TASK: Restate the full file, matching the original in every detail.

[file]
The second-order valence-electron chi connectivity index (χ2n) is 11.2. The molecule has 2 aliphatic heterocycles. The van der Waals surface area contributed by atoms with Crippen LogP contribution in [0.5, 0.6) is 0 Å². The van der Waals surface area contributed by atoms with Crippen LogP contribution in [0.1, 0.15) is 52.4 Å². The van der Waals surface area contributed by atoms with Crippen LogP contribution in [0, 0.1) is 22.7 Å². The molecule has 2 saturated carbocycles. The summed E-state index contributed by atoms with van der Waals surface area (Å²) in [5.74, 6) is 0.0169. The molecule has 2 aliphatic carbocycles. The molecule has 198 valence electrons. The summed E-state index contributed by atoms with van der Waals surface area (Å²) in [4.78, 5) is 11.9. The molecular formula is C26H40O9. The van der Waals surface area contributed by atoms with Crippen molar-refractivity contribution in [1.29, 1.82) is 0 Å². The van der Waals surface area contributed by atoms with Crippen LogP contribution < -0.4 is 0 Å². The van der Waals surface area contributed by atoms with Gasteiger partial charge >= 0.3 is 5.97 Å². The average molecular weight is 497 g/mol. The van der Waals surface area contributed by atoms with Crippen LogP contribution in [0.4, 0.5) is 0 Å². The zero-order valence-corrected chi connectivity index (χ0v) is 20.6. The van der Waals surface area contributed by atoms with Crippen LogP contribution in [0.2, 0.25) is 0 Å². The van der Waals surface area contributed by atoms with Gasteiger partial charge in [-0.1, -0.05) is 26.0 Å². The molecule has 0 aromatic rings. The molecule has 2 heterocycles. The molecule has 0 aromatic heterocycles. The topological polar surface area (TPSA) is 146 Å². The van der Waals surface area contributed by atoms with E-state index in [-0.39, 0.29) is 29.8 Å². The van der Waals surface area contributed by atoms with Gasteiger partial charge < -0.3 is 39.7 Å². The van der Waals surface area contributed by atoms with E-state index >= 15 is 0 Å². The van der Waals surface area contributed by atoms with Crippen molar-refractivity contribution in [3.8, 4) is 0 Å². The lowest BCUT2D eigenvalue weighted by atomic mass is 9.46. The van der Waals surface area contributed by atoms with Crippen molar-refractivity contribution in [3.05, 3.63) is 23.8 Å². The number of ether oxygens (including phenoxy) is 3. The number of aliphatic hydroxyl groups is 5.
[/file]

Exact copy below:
The second-order valence-electron chi connectivity index (χ2n) is 11.2. The molecule has 2 aliphatic heterocycles. The van der Waals surface area contributed by atoms with Crippen LogP contribution in [0.5, 0.6) is 0 Å². The van der Waals surface area contributed by atoms with Crippen LogP contribution in [0.1, 0.15) is 52.4 Å². The van der Waals surface area contributed by atoms with Crippen LogP contribution in [0, 0.1) is 22.7 Å². The molecule has 2 saturated carbocycles. The summed E-state index contributed by atoms with van der Waals surface area (Å²) in [5.74, 6) is 0.0169. The molecule has 2 aliphatic carbocycles. The molecule has 198 valence electrons. The summed E-state index contributed by atoms with van der Waals surface area (Å²) in [4.78, 5) is 11.9. The molecular formula is C26H40O9. The van der Waals surface area contributed by atoms with Crippen molar-refractivity contribution in [1.29, 1.82) is 0 Å². The van der Waals surface area contributed by atoms with Crippen LogP contribution < -0.4 is 0 Å². The van der Waals surface area contributed by atoms with Gasteiger partial charge >= 0.3 is 5.97 Å². The average molecular weight is 497 g/mol. The van der Waals surface area contributed by atoms with Crippen LogP contribution in [0.4, 0.5) is 0 Å². The zero-order valence-corrected chi connectivity index (χ0v) is 20.6. The van der Waals surface area contributed by atoms with Crippen LogP contribution in [0.2, 0.25) is 0 Å². The van der Waals surface area contributed by atoms with Gasteiger partial charge in [-0.1, -0.05) is 26.0 Å². The molecule has 0 aromatic rings. The molecule has 2 heterocycles. The molecule has 0 aromatic heterocycles. The topological polar surface area (TPSA) is 146 Å². The van der Waals surface area contributed by atoms with E-state index in [-0.39, 0.29) is 29.8 Å². The van der Waals surface area contributed by atoms with Gasteiger partial charge < -0.3 is 39.7 Å². The van der Waals surface area contributed by atoms with E-state index >= 15 is 0 Å². The van der Waals surface area contributed by atoms with Crippen molar-refractivity contribution in [3.8, 4) is 0 Å². The lowest BCUT2D eigenvalue weighted by atomic mass is 9.46. The van der Waals surface area contributed by atoms with Crippen molar-refractivity contribution in [3.05, 3.63) is 23.8 Å². The number of ether oxygens (including phenoxy) is 3. The number of aliphatic hydroxyl groups is 5.